History will ensure Keane commands greater respect
We were hoping there wasn't going to be too much back-slapping and cheerleading and, in fairness, the opening line from the presenter was reassuringly moderate.
"You know," said Aidan Power, "for a small island nation of not much over four million people, we've produced a long line of sporting success stories."
Grand, not too over the top, not hammering us with the hyperbole. And The Greatest Irish Sportsperson Ever! was a well-researched, diligently produced TV show that made a respectable effort at compiling the top ten Irish sports stars of all time.
It was only when they got to number four that Power's script started to jar because at number four was George Best, who was born and reared in Belfast. The part of this "small island nation" with a population of four million is known as the Republic of Ireland and George was from that part of the island known as Northern Ireland, which has an additional population of 1.7 million.
At number three was Joey Dunlop, also from the North and who, despite his legendary status among fans of motorbike racing, barely registered as a sporting icon south of the border during his long career.
Naturally, the mysteries of the voting process were not explained to the viewer. But if Northern Ireland was going to be included then surely the likes of Tony McCoy and Mary Peters had to be contenders too. Paul McGrath came in at number ten, Vincent O'Brien at nine, Christy Ring eight, Sonia O'Sullivan seven, Sean Kelly six, Roy Keane five. Pádraig Harrington topped the poll, Brian O'Driscoll was number two.
It's only television but these things matter to the people involved, and more especially to the people not involved: you can be sure that some legends of Irish sport who didn't feature were more than a bit miffed.
Stephen Roche? You could argue the toss for hours but it should be sufficient to say that he won the Tour de France. Simple as that. He won the Tour de France. And in that miracle year of '87 he became only the second cyclist in history to achieve the triple crown of Tour, Giro d'Italia and World Championship road race in the same season.
With four majors available every year, a professional golfer with a good 20-year career has 80 chances to win a major. Roche did not have the consistency -- injuries and perhaps temperament saw to that -- but even the best of the best cyclists have only a window of five or six peak years in which to win the Tour, arguably the greatest prize in all of sport bar an Olympic gold medal.
Top athletes, if they're lucky, get two or three chances at an Olympic medal in their entire career. Ron Delany claimed his gold medal at the 1956 Olympics in one of the most prestigious of all events, the 1,500m. Like Roche, he didn't dominate his sport over a prolonged period but their triumphs were of such rare distinction in this country that to exclude them from any top ten is to underestimate the historic scale of their achievements -- not to mention the sheer statistical improbability of it ever happening.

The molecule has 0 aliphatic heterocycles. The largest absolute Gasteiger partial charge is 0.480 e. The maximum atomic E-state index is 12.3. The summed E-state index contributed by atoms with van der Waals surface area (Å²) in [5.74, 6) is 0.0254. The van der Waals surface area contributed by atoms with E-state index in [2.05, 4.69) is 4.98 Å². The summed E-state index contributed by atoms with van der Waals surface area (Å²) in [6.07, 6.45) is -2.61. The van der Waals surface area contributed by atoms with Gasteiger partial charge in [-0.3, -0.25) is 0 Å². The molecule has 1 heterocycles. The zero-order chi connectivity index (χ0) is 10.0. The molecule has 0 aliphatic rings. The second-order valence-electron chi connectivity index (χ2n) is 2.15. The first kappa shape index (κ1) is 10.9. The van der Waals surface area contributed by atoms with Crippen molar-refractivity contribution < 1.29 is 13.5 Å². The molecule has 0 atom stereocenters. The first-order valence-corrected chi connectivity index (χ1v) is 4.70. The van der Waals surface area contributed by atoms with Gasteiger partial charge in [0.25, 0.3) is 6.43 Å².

Personally, I'd have had Roy Keane at number one. Maybe it will require the perspective of a future generation to truly appreciate what he did, first of all, and how his influence radiated throughout Irish sport in the years thereafter. O'Driscoll, for one, has already acknowledged the impact Keane had on him in terms of his own playing standards and personal ambitions. Any serious sportsman or woman in this country would cite Keane as an influence and an inspiration.
The sport at which he excelled has by far the biggest global appeal. He was captain of one of the biggest clubs in world soccer for eight years. He won seven championships with that club and when Manchester United ushered him out the door in November 2005, Alex Ferguson described him as "the best midfield player in the world of his generation". In the one truly universal sport, he was for a period one of the best and one of the most famous.
Inevitably, the programme showed his tackle on Marc Overmars in that World Cup qualifier against Holland at Lansdowne
Road in September 2001. It has to be the most overrated tackle in Irish history. He was of course immense that day, but for some reason his display three months earlier against Portugal has been overlooked -- the man practically put the team on his back that day. It was the performance not so much of a footballer as a force of nature. Rugby is a tiny sport by comparison but O'Driscoll has come closest to reaching that level of influence within a team sport which Keane routinely exerted.
The really heartening aspect of Ireland's Grand Slam success in '09 was the manner in which they seized it in the dying minutes of the final match. They didn't throw the kitchen sink at Wales, it wasn't the stereotypical charge of the Irish light brigade. It was method, strategy and patience that yielded the O'Gara drop goal that made history.
And Harrington epitomises these qualities too. The number one and number two are still working men. They are showing the way. They are therefore not just the past and the present but, in more ways than one, the future too.